Besides managers, the site's creators hope MapEcos will grab the attention of members of the public, including environmental activists. Users can track factories' pollution activity over time, compare factories in their community, and compare the pollution of local factories to others in their industry across the country—but just as important, monitor what mitigating steps facility managers are taking.
Toffel and his colleagues also developed MapEcos as a mechanism to support their academic research. "Often public impact conflicts with scholarship and vice versa," says Toffel. "We decided to bridge this impasse by creating the experiment inherent in MapEcos, providing a diverse group of companies the opportunity to disclose their environmental management efforts. The map provides both the stimulus and the public good, and we can remain completely impartial."
Toffel planned and stewards the site with colleagues whose research is similarly devoted to issues surrounding business and the environment: Andrew King, an associate professor at Dartmouth's Tuck School and currently a Marvin Bower Fellow at Harvard Business School, and Michael Lenox, an associate professor at the Fuqua School and faculty director of Duke University's Corporate Sustainability Initiative. They received essential technical expertise from student programmers who were fascinated by environmental issues, technologically talented—and tireless. "It was a huge amount of work," King recalls with a grin. The name MapEcos emphasizes an attempt to integrate information that is relevant to both ecology and economics.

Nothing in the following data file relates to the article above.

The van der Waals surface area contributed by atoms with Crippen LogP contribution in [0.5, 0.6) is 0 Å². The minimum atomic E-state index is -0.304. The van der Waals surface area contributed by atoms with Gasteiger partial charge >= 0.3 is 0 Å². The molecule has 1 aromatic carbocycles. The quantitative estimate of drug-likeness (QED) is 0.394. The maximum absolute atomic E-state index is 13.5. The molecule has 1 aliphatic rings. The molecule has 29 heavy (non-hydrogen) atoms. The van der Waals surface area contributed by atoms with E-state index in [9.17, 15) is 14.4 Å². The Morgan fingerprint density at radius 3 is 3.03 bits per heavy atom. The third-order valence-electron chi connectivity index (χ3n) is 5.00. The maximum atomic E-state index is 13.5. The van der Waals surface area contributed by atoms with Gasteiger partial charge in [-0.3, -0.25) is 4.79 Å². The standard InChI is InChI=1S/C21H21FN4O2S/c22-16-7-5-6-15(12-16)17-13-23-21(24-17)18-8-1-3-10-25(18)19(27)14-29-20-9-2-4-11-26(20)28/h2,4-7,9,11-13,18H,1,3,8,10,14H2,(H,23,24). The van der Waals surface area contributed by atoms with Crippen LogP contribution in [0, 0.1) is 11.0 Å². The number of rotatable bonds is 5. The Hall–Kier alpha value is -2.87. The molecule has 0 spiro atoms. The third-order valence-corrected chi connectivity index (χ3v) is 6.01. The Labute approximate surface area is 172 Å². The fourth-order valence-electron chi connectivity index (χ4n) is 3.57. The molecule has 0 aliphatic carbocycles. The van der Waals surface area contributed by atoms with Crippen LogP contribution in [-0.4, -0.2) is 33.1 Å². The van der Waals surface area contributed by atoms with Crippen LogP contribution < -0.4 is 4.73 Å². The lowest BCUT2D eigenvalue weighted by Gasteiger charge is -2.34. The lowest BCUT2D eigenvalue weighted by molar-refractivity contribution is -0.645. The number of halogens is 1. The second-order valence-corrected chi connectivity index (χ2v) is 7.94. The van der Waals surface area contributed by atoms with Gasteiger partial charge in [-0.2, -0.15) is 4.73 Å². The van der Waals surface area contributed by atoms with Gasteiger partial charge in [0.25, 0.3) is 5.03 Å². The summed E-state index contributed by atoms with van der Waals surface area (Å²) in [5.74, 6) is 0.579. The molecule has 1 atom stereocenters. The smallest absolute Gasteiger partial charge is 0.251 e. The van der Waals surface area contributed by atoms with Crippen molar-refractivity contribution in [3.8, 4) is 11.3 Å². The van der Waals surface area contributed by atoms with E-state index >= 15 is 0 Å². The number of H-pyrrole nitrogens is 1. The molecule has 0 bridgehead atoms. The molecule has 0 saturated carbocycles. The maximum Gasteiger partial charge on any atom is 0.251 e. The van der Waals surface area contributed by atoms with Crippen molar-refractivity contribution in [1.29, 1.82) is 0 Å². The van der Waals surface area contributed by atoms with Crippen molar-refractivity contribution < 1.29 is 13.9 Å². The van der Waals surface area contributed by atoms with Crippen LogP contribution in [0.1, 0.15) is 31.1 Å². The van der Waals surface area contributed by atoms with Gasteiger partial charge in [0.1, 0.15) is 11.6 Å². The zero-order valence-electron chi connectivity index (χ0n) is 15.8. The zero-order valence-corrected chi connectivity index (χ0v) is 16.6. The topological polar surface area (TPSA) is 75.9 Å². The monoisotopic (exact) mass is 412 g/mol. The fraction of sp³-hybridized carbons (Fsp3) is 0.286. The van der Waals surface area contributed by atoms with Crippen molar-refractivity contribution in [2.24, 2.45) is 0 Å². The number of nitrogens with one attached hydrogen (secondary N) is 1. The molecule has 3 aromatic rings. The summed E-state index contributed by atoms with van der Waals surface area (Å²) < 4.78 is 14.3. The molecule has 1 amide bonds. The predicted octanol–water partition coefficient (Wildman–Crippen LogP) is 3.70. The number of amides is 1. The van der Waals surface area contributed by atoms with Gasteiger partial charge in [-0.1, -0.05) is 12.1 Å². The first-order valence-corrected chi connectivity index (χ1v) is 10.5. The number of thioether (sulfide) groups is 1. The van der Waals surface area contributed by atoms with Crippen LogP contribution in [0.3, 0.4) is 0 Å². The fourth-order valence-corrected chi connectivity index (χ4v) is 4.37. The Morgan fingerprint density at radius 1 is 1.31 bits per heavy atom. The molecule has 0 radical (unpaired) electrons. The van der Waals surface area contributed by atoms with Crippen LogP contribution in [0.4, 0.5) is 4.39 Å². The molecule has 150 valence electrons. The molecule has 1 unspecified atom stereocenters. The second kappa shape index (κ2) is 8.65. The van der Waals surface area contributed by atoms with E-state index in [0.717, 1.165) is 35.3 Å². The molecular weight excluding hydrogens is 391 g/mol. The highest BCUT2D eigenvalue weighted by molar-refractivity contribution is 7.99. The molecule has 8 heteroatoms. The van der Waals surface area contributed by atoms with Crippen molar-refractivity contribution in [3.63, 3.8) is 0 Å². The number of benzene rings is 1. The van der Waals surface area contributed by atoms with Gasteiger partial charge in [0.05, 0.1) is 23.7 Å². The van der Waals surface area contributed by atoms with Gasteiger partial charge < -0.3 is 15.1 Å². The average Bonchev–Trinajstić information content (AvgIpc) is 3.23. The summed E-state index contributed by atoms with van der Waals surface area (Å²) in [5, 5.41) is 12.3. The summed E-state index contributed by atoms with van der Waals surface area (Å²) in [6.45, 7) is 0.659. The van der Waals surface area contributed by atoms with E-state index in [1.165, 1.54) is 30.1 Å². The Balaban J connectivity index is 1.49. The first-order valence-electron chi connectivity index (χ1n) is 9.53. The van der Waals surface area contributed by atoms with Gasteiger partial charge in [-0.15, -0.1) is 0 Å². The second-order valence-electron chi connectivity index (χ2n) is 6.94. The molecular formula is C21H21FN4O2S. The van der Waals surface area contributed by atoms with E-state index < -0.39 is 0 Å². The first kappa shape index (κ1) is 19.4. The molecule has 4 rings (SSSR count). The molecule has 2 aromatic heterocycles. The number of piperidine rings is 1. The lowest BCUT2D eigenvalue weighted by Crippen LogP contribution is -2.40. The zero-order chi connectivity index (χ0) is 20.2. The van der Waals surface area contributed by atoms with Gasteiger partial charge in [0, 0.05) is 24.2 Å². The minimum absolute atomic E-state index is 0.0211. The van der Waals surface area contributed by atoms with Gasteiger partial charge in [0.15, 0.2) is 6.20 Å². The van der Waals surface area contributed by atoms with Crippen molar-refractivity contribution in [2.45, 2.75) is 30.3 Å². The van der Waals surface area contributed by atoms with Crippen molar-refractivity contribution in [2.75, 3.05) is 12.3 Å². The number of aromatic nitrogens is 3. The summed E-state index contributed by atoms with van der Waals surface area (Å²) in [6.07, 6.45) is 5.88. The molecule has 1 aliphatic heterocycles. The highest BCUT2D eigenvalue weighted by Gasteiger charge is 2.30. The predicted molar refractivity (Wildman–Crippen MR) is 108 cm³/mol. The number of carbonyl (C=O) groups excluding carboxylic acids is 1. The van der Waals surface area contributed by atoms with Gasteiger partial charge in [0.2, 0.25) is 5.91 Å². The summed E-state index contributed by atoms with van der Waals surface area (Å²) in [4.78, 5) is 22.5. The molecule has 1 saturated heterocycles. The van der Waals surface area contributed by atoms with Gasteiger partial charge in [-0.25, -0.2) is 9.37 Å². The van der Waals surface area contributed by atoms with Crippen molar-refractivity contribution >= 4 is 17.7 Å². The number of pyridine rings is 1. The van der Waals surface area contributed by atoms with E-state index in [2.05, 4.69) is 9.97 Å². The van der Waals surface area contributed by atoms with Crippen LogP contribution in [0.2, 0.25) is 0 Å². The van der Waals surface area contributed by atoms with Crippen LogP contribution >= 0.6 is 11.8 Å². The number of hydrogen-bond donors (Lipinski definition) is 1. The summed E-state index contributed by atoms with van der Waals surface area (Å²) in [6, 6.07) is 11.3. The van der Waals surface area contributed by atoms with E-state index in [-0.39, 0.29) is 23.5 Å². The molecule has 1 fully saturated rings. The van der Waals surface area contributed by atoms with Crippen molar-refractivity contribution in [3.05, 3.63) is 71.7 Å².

A niche to fill
The observation that led to the site's founding is a common one that vexes businesspeople as well as scholars concerned with markets: information bottlenecks. "On many of the projects that I've been involved in, it seemed that a major flaw was that information wasn't getting to the people who needed to make decisions," says King. "All 3 of us are interested in the concept of voluntary activities that firms do as alternatives to regulation—one of which is the voluntary disclosure of information. That is perhaps the critical issue, I think, for environmental performance.
"We needed a way of getting information about unobserved environmental attributes and getting that information credibly," he continues. "And so a Web project seemed like a great opportunity for us to explore that process."